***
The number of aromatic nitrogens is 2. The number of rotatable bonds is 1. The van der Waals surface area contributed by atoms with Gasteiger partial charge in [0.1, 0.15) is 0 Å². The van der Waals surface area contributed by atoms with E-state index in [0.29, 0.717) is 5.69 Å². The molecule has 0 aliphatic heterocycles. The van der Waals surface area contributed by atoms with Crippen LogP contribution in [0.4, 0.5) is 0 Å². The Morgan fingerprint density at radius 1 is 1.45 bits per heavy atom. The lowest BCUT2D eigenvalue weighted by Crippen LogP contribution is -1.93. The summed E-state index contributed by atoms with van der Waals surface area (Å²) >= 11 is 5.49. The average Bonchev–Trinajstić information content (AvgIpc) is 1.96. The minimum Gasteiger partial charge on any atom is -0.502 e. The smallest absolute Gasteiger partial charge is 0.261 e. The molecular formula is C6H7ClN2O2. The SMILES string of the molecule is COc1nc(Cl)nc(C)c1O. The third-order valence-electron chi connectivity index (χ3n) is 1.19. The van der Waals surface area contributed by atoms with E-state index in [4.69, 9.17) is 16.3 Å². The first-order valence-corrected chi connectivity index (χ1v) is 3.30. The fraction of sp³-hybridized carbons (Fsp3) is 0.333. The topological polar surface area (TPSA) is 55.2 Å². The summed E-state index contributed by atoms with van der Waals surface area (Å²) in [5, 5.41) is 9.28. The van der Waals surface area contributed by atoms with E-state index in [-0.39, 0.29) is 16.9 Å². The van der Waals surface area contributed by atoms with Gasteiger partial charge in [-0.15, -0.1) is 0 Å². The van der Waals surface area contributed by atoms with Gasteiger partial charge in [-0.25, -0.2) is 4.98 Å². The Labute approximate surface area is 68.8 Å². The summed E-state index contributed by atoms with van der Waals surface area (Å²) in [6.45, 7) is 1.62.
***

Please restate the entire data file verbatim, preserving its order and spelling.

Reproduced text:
The number of aromatic nitrogens is 2. The number of rotatable bonds is 1. The van der Waals surface area contributed by atoms with Gasteiger partial charge in [0.1, 0.15) is 0 Å². The van der Waals surface area contributed by atoms with E-state index in [0.29, 0.717) is 5.69 Å². The molecule has 0 aliphatic heterocycles. The van der Waals surface area contributed by atoms with Crippen LogP contribution in [0.4, 0.5) is 0 Å². The Morgan fingerprint density at radius 1 is 1.45 bits per heavy atom. The lowest BCUT2D eigenvalue weighted by Crippen LogP contribution is -1.93. The summed E-state index contributed by atoms with van der Waals surface area (Å²) >= 11 is 5.49. The average Bonchev–Trinajstić information content (AvgIpc) is 1.96. The minimum Gasteiger partial charge on any atom is -0.502 e. The smallest absolute Gasteiger partial charge is 0.261 e. The molecular formula is C6H7ClN2O2. The SMILES string of the molecule is COc1nc(Cl)nc(C)c1O. The third-order valence-electron chi connectivity index (χ3n) is 1.19. The van der Waals surface area contributed by atoms with E-state index in [4.69, 9.17) is 16.3 Å². The first-order valence-corrected chi connectivity index (χ1v) is 3.30. The fraction of sp³-hybridized carbons (Fsp3) is 0.333. The topological polar surface area (TPSA) is 55.2 Å². The summed E-state index contributed by atoms with van der Waals surface area (Å²) in [5, 5.41) is 9.28. The van der Waals surface area contributed by atoms with E-state index in [-0.39, 0.29) is 16.9 Å². The van der Waals surface area contributed by atoms with Gasteiger partial charge in [-0.15, -0.1) is 0 Å². The van der Waals surface area contributed by atoms with Gasteiger partial charge in [-0.25, -0.2) is 4.98 Å². The Labute approximate surface area is 68.8 Å². The summed E-state index contributed by atoms with van der Waals surface area (Å²) in [6.45, 7) is 1.62.